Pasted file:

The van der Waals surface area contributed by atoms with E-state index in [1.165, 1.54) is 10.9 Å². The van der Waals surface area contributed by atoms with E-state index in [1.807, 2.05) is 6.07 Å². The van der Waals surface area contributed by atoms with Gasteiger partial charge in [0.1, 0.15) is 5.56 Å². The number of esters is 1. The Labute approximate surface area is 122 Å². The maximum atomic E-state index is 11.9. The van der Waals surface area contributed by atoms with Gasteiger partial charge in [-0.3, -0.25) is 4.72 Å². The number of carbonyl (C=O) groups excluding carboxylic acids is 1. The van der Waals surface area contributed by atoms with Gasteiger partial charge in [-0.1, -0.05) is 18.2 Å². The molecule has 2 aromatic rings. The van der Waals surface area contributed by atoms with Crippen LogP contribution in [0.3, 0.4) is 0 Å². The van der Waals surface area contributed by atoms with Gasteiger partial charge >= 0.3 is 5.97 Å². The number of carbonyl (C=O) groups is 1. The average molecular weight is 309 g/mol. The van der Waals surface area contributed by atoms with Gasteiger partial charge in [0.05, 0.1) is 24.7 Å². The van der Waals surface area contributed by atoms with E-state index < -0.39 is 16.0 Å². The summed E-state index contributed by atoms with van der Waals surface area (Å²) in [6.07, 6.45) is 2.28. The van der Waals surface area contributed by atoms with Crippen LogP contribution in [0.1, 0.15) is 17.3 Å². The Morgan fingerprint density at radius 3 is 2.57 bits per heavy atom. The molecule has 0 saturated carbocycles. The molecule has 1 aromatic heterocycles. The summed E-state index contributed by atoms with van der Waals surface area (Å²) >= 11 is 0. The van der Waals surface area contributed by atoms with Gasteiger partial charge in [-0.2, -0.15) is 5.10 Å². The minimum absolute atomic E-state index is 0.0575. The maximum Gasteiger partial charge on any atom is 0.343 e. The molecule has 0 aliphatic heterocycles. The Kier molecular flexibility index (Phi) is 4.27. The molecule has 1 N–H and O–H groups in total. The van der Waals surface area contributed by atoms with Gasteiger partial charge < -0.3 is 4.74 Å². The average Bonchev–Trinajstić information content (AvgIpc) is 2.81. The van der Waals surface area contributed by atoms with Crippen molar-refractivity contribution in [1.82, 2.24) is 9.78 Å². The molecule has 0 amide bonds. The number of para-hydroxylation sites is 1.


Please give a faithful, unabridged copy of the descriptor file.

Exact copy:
The van der Waals surface area contributed by atoms with E-state index in [1.165, 1.54) is 10.9 Å². The van der Waals surface area contributed by atoms with E-state index in [1.807, 2.05) is 6.07 Å². The van der Waals surface area contributed by atoms with Gasteiger partial charge in [0.1, 0.15) is 5.56 Å². The number of esters is 1. The Labute approximate surface area is 122 Å². The maximum atomic E-state index is 11.9. The van der Waals surface area contributed by atoms with Gasteiger partial charge in [-0.3, -0.25) is 4.72 Å². The number of carbonyl (C=O) groups excluding carboxylic acids is 1. The van der Waals surface area contributed by atoms with Gasteiger partial charge in [-0.1, -0.05) is 18.2 Å². The molecule has 2 aromatic rings. The van der Waals surface area contributed by atoms with Crippen LogP contribution in [0.3, 0.4) is 0 Å². The van der Waals surface area contributed by atoms with Gasteiger partial charge >= 0.3 is 5.97 Å². The number of carbonyl (C=O) groups is 1. The average molecular weight is 309 g/mol. The van der Waals surface area contributed by atoms with Gasteiger partial charge in [0.05, 0.1) is 24.7 Å². The van der Waals surface area contributed by atoms with E-state index < -0.39 is 16.0 Å². The summed E-state index contributed by atoms with van der Waals surface area (Å²) in [6.07, 6.45) is 2.28. The van der Waals surface area contributed by atoms with Crippen LogP contribution in [0.1, 0.15) is 17.3 Å². The Morgan fingerprint density at radius 3 is 2.57 bits per heavy atom. The molecule has 0 saturated carbocycles. The molecule has 1 aromatic heterocycles. The summed E-state index contributed by atoms with van der Waals surface area (Å²) >= 11 is 0. The van der Waals surface area contributed by atoms with Gasteiger partial charge in [-0.2, -0.15) is 5.10 Å². The minimum absolute atomic E-state index is 0.0575. The maximum Gasteiger partial charge on any atom is 0.343 e. The molecule has 0 aliphatic heterocycles. The Kier molecular flexibility index (Phi) is 4.27. The molecule has 1 N–H and O–H groups in total. The van der Waals surface area contributed by atoms with Gasteiger partial charge < -0.3 is 4.74 Å². The average Bonchev–Trinajstić information content (AvgIpc) is 2.81. The van der Waals surface area contributed by atoms with Crippen molar-refractivity contribution in [1.82, 2.24) is 9.78 Å². The molecule has 0 amide bonds. The number of para-hydroxylation sites is 1.